It’s Lyme Season: How Should You Manage the Tick-bitten Patient?

October 14, 2009

ticJoshua Allen-Dicker

Faculty peer reviewed

A healthy 42-year old patient presents to your office after a day of hiking with his family in Upstate New York. This morning in the shower he found a “big black tick” on his right leg. He is currently asymptomatic and wants to know what his risk of Lyme disease is.

For New York City physicians, the end of summer and beginning of fall herald a spike in cases of Lyme Disease. Each year in the United States, over 19,000 patients are diagnosed with Lyme Disease; 93% of cases occur in just 10 states, among them New York, and its neighbors, Connecticut and New Jersey.(1) When there are four hundred New York City residents presenting with this illness every year, what’s a physician to do when patients are worried that they are about to become a statistic? (2) In the following article, we discuss the diagnostic and therapeutic approaches to a patient who reports being bitten by a tick.

Lyme disease is a tick-borne illness caused by the spirochete Borrelia burgdorferi. It is transmitted to humans by the bite of several species of tick from the genus Ixodes. These ticks go through several stages in their life cycle: egg, larva, nymph, and adult. Borrelia is usually carried by those parasites in the nymph stage, inhabiting the lumen of the insect’s gut. Once a blood meal enters the gut, Borrelia reproduces and migrates to the salivary glands of the insect, where it can be transmitted to a new host. This process creates a time lag in between the tick attachment to the host and the transmission of Lyme disease. Prospective studies of patients bitten by Ixodes confirm the clinical significance of this incubation: Lyme disease is rarely transmitted from tick to human host without at least 72 hours of feeding.(3,4)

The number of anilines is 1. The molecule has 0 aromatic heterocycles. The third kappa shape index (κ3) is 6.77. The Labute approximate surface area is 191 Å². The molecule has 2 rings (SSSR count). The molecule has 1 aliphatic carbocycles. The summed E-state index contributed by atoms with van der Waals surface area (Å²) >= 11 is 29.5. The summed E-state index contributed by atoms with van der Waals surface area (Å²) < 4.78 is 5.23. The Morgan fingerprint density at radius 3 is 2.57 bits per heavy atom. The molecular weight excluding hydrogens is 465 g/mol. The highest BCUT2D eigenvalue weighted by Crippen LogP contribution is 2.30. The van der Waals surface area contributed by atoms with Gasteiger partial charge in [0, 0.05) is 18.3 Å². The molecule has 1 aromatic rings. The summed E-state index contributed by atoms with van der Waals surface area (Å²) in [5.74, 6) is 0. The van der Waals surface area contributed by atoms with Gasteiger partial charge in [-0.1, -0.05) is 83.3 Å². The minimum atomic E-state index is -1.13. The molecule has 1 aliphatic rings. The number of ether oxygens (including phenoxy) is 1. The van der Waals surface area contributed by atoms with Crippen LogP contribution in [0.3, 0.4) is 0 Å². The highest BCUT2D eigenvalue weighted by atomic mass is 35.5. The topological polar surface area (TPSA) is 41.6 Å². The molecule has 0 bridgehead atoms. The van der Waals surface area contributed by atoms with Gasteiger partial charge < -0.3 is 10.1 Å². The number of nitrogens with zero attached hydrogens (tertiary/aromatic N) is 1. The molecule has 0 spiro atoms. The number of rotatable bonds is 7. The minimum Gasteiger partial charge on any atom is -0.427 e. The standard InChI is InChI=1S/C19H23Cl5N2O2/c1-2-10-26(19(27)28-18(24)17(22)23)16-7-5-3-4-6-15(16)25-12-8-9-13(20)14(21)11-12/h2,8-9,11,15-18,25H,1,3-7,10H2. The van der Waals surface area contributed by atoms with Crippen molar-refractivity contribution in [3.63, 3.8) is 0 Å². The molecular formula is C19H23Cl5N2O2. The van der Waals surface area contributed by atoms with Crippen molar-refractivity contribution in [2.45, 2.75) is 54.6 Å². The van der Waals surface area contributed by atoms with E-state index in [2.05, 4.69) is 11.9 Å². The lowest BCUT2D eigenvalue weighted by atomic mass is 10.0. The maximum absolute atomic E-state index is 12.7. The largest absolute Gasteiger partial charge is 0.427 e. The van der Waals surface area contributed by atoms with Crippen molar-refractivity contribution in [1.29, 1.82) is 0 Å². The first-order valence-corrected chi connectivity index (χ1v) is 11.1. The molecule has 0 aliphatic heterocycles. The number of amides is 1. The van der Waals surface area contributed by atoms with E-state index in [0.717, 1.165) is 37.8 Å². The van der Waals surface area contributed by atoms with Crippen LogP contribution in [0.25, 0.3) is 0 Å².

Proper removal technique
A successful tick removal will completely remove all tick body parts without releasing infectious material and/or inducing the tick to salivate. While multiple methods of tick removal have been documented in the literature, including several commercial products, the most commonly recommended method is via manual extraction.(5,6) Using blunt forceps, the tick should be grasped as close to the skin as possible and pulled up without crushing any tick body parts. Following the successful removal, the surrounding skin should be thoroughly disinfected.